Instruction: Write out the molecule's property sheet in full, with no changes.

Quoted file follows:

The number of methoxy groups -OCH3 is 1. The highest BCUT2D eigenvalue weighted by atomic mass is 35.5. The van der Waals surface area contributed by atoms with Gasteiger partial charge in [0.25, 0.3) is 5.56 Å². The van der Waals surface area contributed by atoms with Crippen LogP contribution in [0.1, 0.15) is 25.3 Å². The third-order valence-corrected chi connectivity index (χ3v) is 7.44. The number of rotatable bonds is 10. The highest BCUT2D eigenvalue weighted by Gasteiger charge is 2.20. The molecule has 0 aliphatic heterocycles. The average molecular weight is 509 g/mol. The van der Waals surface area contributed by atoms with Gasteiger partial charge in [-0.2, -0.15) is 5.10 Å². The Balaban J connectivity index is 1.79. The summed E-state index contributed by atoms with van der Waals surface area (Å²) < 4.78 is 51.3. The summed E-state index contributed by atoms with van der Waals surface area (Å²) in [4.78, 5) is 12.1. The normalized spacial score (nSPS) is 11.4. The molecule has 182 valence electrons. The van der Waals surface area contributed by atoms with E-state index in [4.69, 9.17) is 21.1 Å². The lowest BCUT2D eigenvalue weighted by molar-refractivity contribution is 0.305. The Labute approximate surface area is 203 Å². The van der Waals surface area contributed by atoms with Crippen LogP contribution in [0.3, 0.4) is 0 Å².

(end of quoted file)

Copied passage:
The number of methoxy groups -OCH3 is 1. The highest BCUT2D eigenvalue weighted by atomic mass is 35.5. The van der Waals surface area contributed by atoms with Gasteiger partial charge in [0.25, 0.3) is 5.56 Å². The van der Waals surface area contributed by atoms with Crippen LogP contribution in [0.1, 0.15) is 25.3 Å². The third-order valence-corrected chi connectivity index (χ3v) is 7.44. The number of rotatable bonds is 10. The highest BCUT2D eigenvalue weighted by Gasteiger charge is 2.20. The molecule has 0 aliphatic heterocycles. The average molecular weight is 509 g/mol. The van der Waals surface area contributed by atoms with Gasteiger partial charge in [-0.2, -0.15) is 5.10 Å². The Balaban J connectivity index is 1.79. The summed E-state index contributed by atoms with van der Waals surface area (Å²) < 4.78 is 51.3. The summed E-state index contributed by atoms with van der Waals surface area (Å²) in [4.78, 5) is 12.1. The normalized spacial score (nSPS) is 11.4. The molecule has 182 valence electrons. The van der Waals surface area contributed by atoms with E-state index in [4.69, 9.17) is 21.1 Å². The lowest BCUT2D eigenvalue weighted by molar-refractivity contribution is 0.305. The Labute approximate surface area is 203 Å². The van der Waals surface area contributed by atoms with Crippen LogP contribution in [0.3, 0.4) is 0 Å².